Theresa May's grammar school plans were an 'unnecessary distraction'

Conservative Educatio Committee  chief said the hastily rushed out plan for new grammar schools did little to assess the actual needs of preparing young people for work 

Research suggests the new grammar schools plan would benefit only six areas in the country
Research suggests the new grammar schools plan would benefit only six areas in the country

Theresa May’s plans for new grammar schools have been an ‘unnecessary distraction’ from the need to equip young people to meet the demands of the workplace, according to the chair of parliament’s Education Committee, Neil Carmichael MP.

Mr Carmichael’s committee has just published a report on the case for new grammar schools, a policy that was rushed out by Theresa May’s government in her first days in an official was photographed carrying plans for them out of Number 10 Downing Street.

Mr Carmichael said: “The Government has yet to prove the case for opening a new wave of grammar schools. The Prime Minister rightly talks of making Britain a great meritocracy. If the Government wants to push ahead with new grammar schools it must demonstrate how this aids social mobility and improves educational outcomes for all, most especially those from disadvantaged backgrounds.

“The focus on opening new grammar schools is, in my view, an unnecessary distraction from the need to ensure all our young people are equipped with the skills to compete in the modern workplace. A broadly skilled workforce is crucial to the future success of the UK economy. If the Government is committed to increased specialisation in our education system then they should spell out how this meets the aims of the Industrial Strategy and the goal of an economy that works for all”.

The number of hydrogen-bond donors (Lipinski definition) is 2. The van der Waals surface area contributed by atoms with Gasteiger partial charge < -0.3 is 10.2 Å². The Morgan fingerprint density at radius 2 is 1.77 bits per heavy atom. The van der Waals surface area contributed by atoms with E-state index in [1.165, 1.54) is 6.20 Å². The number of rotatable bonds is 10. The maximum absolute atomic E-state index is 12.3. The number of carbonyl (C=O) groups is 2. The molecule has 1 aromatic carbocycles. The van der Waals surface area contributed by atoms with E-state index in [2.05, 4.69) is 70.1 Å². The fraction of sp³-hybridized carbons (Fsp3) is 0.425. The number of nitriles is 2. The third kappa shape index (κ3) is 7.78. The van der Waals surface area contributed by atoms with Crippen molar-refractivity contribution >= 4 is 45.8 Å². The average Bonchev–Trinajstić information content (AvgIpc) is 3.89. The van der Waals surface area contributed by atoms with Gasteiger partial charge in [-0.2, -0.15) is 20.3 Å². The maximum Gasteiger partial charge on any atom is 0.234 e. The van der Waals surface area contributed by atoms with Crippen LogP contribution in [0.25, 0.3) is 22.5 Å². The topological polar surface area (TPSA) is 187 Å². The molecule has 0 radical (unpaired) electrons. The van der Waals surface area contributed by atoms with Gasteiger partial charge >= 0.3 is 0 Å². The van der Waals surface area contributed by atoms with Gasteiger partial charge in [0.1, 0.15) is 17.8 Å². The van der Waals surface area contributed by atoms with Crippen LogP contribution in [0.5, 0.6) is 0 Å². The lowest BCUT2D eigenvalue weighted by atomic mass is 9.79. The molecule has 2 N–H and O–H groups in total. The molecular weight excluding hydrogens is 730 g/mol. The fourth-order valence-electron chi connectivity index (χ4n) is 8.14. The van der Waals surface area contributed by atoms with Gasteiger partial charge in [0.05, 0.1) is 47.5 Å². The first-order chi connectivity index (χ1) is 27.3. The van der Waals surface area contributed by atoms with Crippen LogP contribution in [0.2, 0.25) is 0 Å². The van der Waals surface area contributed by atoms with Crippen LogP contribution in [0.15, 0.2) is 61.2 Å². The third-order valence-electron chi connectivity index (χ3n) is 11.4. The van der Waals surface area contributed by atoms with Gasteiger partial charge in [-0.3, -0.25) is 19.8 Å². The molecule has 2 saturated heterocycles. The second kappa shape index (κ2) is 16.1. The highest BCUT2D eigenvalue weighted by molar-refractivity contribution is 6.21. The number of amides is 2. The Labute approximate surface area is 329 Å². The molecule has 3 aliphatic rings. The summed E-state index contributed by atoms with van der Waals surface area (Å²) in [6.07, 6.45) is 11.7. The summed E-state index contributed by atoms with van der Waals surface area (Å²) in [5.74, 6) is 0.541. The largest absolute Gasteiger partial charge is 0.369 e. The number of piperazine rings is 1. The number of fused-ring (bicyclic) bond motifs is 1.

The report commends certain aspects of the policy, including the evidence given by Schools Minister Justine Greening, who said “it absolutely will be a condition of approval” of any new grammar schools that they will “have to demonstrate how they are going to help other schools in the area”.

But it said it is clear that for such an idea to be implemented in reality, a thorough assessment of the impact of introducing new grammar schools on the wider school system will be needed, that includes the potential consequences for school funding, the supply of teachers, and the overall health of schools in England from expanding selective education.

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